In the latest issue:

Loathed by Huysmans

Julian Barnes

Too early or too late?

David Runciman

Short Cuts: ‘Parallel Lives’

Tom Crewe

Society as a Broadband Network

William Davies

Indefinite Lent

Thomas Jones

In 1348

James Meek

The House of York

John Guy

At the Movies: Pasolini’s ‘Teorema’

Michael Wood

Secrets are like sex

Neal Ascherson

Poem: ‘The Bannisters’

Paul Muldoon

Clarice Lispector

Rivka Galchen

Marius Petipa

Simon Morrison

At the Foundling Museum: ‘Portraying Pregnancy’

Joanne O’Leary

Caroline Gordon v. Flannery O’Connor

Rupert Thomson


Joe Dunthorne

Poem: ‘The Reach of the Sea’

Maureen N. McLane

Diary: Where water used to be

Rosa Lyster

How to set up an ICU

Lana Spawls

Follow the Science

James Butler

Fernando LoboAnthony Thwaite

My dark Brazilian friend, seventy years back
In Washington. Both of us were foreign,
On the edge of Gordon Junior High.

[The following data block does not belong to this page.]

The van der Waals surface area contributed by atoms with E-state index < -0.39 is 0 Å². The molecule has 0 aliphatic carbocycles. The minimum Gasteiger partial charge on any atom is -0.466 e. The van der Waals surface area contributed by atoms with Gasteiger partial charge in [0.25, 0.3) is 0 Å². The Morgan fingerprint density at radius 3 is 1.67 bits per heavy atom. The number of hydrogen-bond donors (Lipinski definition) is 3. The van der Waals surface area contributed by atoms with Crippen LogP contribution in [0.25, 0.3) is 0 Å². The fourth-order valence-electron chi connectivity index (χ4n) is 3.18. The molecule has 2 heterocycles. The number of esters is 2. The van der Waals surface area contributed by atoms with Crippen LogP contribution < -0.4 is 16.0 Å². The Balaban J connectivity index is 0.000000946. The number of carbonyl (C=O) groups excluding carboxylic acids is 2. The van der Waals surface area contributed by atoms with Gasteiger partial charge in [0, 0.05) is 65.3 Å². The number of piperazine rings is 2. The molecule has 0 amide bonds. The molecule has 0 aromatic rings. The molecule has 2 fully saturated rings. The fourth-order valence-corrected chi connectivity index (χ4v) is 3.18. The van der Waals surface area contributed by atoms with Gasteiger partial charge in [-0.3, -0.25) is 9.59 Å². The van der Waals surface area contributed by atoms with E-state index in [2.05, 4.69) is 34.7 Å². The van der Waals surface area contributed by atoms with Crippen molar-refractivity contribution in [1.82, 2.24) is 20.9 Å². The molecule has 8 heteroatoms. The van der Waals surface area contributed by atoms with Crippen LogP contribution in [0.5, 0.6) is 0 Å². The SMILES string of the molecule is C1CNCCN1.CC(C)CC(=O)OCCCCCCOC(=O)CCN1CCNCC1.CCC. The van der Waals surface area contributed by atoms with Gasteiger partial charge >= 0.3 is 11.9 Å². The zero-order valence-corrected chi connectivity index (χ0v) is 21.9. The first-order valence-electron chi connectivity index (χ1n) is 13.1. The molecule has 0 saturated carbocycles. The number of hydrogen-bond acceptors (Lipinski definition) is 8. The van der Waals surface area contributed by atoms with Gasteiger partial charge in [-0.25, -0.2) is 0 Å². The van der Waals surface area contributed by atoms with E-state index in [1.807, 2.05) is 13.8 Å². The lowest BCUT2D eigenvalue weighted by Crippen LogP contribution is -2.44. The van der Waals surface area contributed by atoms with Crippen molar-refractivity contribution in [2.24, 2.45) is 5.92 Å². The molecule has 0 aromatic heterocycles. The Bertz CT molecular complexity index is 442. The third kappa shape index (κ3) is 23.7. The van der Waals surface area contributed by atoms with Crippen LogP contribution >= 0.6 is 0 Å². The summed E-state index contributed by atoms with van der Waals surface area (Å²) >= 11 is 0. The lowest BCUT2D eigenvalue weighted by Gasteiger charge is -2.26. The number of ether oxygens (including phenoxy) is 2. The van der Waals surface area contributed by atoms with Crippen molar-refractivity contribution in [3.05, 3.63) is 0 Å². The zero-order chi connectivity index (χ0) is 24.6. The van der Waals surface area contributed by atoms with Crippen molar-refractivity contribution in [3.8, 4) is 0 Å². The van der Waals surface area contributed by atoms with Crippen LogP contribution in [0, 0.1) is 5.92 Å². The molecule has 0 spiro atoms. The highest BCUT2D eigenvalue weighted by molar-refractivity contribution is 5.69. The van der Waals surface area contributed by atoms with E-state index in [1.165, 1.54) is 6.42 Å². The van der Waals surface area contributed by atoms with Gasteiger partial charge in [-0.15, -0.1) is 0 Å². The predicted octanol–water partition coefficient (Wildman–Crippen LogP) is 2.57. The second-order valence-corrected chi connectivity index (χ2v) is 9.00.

After my English prep-school shine wore off,
My grades slid down and I lost interest
In most things, except stamps and snakes and sex.
We visited the embassies, cadging stamps,
And messed about off Massachusetts Avenue
Playing the hub-cap trick on passing cars
(You threw one into the road and shouted ‘Hub-cap!’
And the car screeched to a halt.)
                                                  All this was idle,
The sort of stuff 13-year-olds get up to.
But you, somehow, made it all different,
A different way of foreignness, a mask
To wear until a real face appeared,
And I went home to England, and the war
Ended, and I forgot Fernando Lobo
Until last night I dreamed of your dark smile,
Conspiratorial, and foreign, just like me.

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